The Romance of Science and Discovery
When I was in the third grade I wanted to be an inventor. Inspired by MGM’s 1940 biopic, Edison the Man starring the incomparable Spencer Tracy, I endeavored to discover something that would change the world. “Edison,” said one of his principal biographers, “invented the 20th century.”
The incandescent bulb that illuminated cities, the phonograph that captured the voice of civilization and the first motion picture camera that preserved the living images of life itself were creations that Edison had brought to the world. His mind was a miracle and Hollywood was justified in paying homage to the unique genius that made its industry possible.
But Edison’s achievements also spotlights America’s diminishing prospects in the fields of science and engineering. Fortunately we have been buttressed by intellectual capital from around the world attracted to our magnificent universities and research laboratories. Still, for a nation of 320 million people so rich in wealth and wherewithal, our homegrown product is comparatively modest.
Invention has always been an American birthright incarnated by the likes of Benjamin Franklin, Alexander Graham Bell and, of course, the greatest of them all, Thomas Alva Edison. Patent laws and free enterprise unchained the human imagination and the result was a frenzy of innovation. The romance of science and discovery from Morse to Madam Curie captured the spirit of the times and set the world ablaze with creativity. That wild sense of adventure is depressingly lacking in our own time. For a time NASA and the race to the moon engendered the kind of zeal that could reinvent a civilization. But as those briskly felt enthusiasms deliquesced into a more quiescent mood the excitement of exploration drifted into an unruffled complacency, if not indifference.
The scientific mindset, of course, is not the property of everyone. My own career as inventor was short-lived (about two days) when I realized, intuitively, that the fertile fields that yielded great change and novelty lay fallow in my barren brain. But it does exist, thank God, in others if they are inspired and properly motivated. Thomas Edisons are among those rarest of beings, born, not made, whose cerebral dynamite is destined to shake up the world.
But even Edison had to be nourished by the fruits of his environment. Achievement blends one’s innate gifts with the provision of his surroundings. Edison’s mother was a schoolteacher who home schooled him and his father’s impressive library stimulated and propelled his voracious and curious mind. Neither, however, could fully account for the protean genius that engendered an astonishing 1,093 patents including a battery for an electric car that may ignite another technological revolution. So Edison, 80 years after his death, may not be done with our world yet.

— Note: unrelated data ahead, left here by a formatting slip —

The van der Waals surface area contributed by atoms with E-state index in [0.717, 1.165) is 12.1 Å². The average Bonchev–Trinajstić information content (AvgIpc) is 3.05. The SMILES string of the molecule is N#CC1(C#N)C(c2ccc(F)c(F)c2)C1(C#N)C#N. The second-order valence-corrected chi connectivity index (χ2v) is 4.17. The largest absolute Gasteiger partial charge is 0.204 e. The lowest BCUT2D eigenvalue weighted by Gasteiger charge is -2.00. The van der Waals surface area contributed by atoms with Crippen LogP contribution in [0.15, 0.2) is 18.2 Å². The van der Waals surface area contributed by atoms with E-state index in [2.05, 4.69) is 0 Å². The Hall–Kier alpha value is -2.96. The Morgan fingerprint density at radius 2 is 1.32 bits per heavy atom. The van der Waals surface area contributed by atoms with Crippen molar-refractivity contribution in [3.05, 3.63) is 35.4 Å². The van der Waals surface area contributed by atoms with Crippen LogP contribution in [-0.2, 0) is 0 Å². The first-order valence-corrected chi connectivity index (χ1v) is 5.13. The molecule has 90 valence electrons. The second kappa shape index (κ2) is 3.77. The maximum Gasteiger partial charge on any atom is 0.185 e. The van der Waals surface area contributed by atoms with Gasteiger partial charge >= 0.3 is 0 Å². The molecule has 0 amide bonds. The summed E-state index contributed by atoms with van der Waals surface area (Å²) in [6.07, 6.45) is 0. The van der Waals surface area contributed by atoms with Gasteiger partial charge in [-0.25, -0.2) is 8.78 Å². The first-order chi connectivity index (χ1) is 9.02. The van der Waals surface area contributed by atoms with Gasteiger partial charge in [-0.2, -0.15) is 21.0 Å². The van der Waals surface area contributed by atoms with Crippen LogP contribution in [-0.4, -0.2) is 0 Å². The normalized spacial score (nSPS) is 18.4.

Albert Einstein famously said that imagination is more important than knowledge and that quality is, by its very nature, mysterious and elusive. What is clear is at the time of his birth in 1847, Edison’s restless mental energy mirrored the forces of the Industrial Revolution that was transforming America from an agrarian society into an industrial colossus. In this beehive of creativity, the man had met the moment and no union ever produced a richer harvest.
His passion for science burned like an unquenchable lust in his body. It became the source of his boundless appetite for work. His quips that “genius is 1 percent inspiration and 99 percent perspiration” and that “too many people miss opportunity because it is dressed in blue overalls and looks like work” is part of the Edison folklore. But it’s also good advice for anyone looking to succeed.
It’s also a compelling reason to get our children more excited about the possibilities of science. Too many trial lawyers and too few scientists and engineers are not the building blocks of a forward-looking society. Parents matter, so do good teachers. But also stories of real flesh and blood people who have vanquished kingdoms of ignorance and conquered the realms of the unknown. No man, it is said, is an island; even Edison fed upon the brainpower he amassed in his laboratories, but the magic of a single idea, a solitary example, and a lone hero holding aloft the burning torch of truth can set a youthful imagination on fire.
Every aspiring student should see Edison, the Man. First, it’s a heck of a flick and, second, it can plant a seed in the soil of some fertile mind that can first change a life and then change the world for the better. Thomas Alva Edison is not going to be the last genius this big, wide country is going to produce. Let’s do our part to nurture them, inspire them, and give them the berth to spread their wings.